Two Big Events One Week After Sandy: A Nor’Easter And An Election
(CNN) — One week after Superstorm Sandy wrecked the Northeast, tearing apart homes and lives in New Jersey, New York and other areas, there’s another worry on the horizon: A nor’easter is coming.
By Tuesday afternoon, rain is forecast to pick up around New York and northern New Jersey, and by Wednesday, gusts as strong as 45 mph will blow, CNN meteorologist Bonnie Schneider said. It will get down to about 36 degrees in New York — bad news for about 1.2 million people who are still without power in the area.
Schneider said the primary concern from the nor’easter is the impact it could have on the ravaged Jersey Shore. Coastal flooding and beach erosion are possible.
The storm is not another Sandy, Schneider said, and its path and severity could change throughout the day.
“I haven’t even really thought about the nor’easter,” Ryan Hanley said.
The 27-year-old’s chief worry is the home she had to abandon in Wantagh, on New York’s Long Island. It was rushed with 7 feet of water. All of her belongings are on the curb.
“I cannot think right now about voting (in Tuesday’s presidential election) either,” she said. “I don’t even know where to go if I wanted to vote.”
Voters in some New York counties may get an extra day to cast ballots if disruptions caused by Sandy prevent enough citizens from voting, a state official said Sunday. And New Jersey announced that residents displaced by Sandy can vote in Tuesday’s elections via e-mail or fax, the first time civilians in the state have been allowed to vote remotely.
Hanley is living with her boyfriend’s family a few towns away from Wantagh, and her confusion about where to vote is a secondary concern right now.
“I’ve heard from neighbors who are still around there that we’ve had looters,” she said.
“What am I supposed to do right now? How do I deal with that?” she said. “I don’t have electricity, so I cannot pump the water. It is just sitting there. Whether someone takes what we have … I have no control over that. I have no control over any of it.”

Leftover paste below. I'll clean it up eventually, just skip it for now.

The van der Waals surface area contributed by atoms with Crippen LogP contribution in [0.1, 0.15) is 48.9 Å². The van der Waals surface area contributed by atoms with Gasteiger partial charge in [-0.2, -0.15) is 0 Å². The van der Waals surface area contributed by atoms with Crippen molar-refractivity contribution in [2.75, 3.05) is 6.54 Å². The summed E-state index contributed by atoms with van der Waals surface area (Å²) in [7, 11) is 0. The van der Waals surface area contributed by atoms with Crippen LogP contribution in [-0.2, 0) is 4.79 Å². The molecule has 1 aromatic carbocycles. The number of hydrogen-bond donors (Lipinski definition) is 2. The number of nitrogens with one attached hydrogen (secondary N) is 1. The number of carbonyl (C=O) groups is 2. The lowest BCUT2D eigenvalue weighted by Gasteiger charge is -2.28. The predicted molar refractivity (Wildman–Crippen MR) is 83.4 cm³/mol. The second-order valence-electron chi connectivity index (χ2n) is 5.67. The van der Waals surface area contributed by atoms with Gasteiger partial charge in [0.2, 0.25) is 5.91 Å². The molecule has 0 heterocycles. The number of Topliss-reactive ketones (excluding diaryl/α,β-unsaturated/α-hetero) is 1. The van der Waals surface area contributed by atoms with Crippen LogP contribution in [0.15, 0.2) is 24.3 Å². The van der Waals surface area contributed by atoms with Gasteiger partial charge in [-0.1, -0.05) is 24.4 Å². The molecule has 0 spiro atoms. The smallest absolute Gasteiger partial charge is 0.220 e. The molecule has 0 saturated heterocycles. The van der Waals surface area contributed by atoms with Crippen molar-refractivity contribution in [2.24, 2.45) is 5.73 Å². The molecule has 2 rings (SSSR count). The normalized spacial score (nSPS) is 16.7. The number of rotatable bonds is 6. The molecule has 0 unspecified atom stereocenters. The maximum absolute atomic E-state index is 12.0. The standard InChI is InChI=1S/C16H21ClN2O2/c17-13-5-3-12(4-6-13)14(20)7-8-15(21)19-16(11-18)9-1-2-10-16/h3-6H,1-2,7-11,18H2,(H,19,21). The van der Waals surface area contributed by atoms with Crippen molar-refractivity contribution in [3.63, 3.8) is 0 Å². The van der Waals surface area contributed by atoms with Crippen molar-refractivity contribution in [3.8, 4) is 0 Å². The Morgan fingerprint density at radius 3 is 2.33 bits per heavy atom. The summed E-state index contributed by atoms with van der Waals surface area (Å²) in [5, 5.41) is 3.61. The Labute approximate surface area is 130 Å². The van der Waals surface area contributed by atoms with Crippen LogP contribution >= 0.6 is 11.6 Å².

Hanley has been talking with her insurance company. But she said she’s not been able to reach a real person with the Federal Emergency Management Agency yet.
“We have not been directly contacted, nor can we reach anyone when we call,” she told CNN.
FEMA has defended its response to people in need.
While Hanley struggles with the bureaucracy of post-disaster life, many others are receiving help from the Red Cross, which has opened 190 shelters along the Eastern Seaboard. The organization has hundreds of disaster workers on standby with emergency supplies.
Katie Fairley, a Staten Islander who lives in New Dorp, one of the harder-hit areas, said she’s seen people sleeping in their cars.
Fairley, a 51-year-old vice president for finance at a health care facility, said lines for food and for gas are blocks long.
“Thank God, we have each other here …”
She said she felt that Staten Islanders had been forgotten.
Tara Saylor spent her weekend volunteering to hand out clothing and food. The 25-year-old works at a Manhattan interior design showroom. She and her home on a hill in St. George, Staten Island, escaped Sandy’s wrath.
Helping people touched her deeply.
“I was almost crying when people are thanking me,” she said. “[They were] throwing their family photos out in the middle of the street. It’s a humbling experience. You really begin to appreciate what you have.”
Teacher Chris Ippolito lives in Red Bank, New Jersey. He wrestled only with sporadic power outages, but his mother-in-law’s home was severely flooded.
The historic house, more than 100 years old, sat a block from the ocean in Monmouth County.
Her family built it, and she spent her childhood there.
She left the house before Sandy hit, so she’s physically all right. But she’s devastated by the loss.
“It’s incredibly difficult for her,” Ippolito said of his mother-in-law.
In Red Bank, however, things are returning to some semblance of normalcy.
CNN reached Ippolito shortly after he’d delivered food and supplies to a local firehouse.
“Businesses are breathing back to life,” he said. “Schools are limping back to life.”
He’s a teacher. His district is closed for now, but he’s thinking about all of his students.
“I want them to tell their stories, to feel like they can open up if they want or need to,” he said.
For now, he’ll use his free time Tuesday to vote for the next president.
“I understand that voting isn’t the priority for a lot of people who are dealing with more immediate needs,” he said. “But I’m not going to miss it.”
By Ashley Fantz
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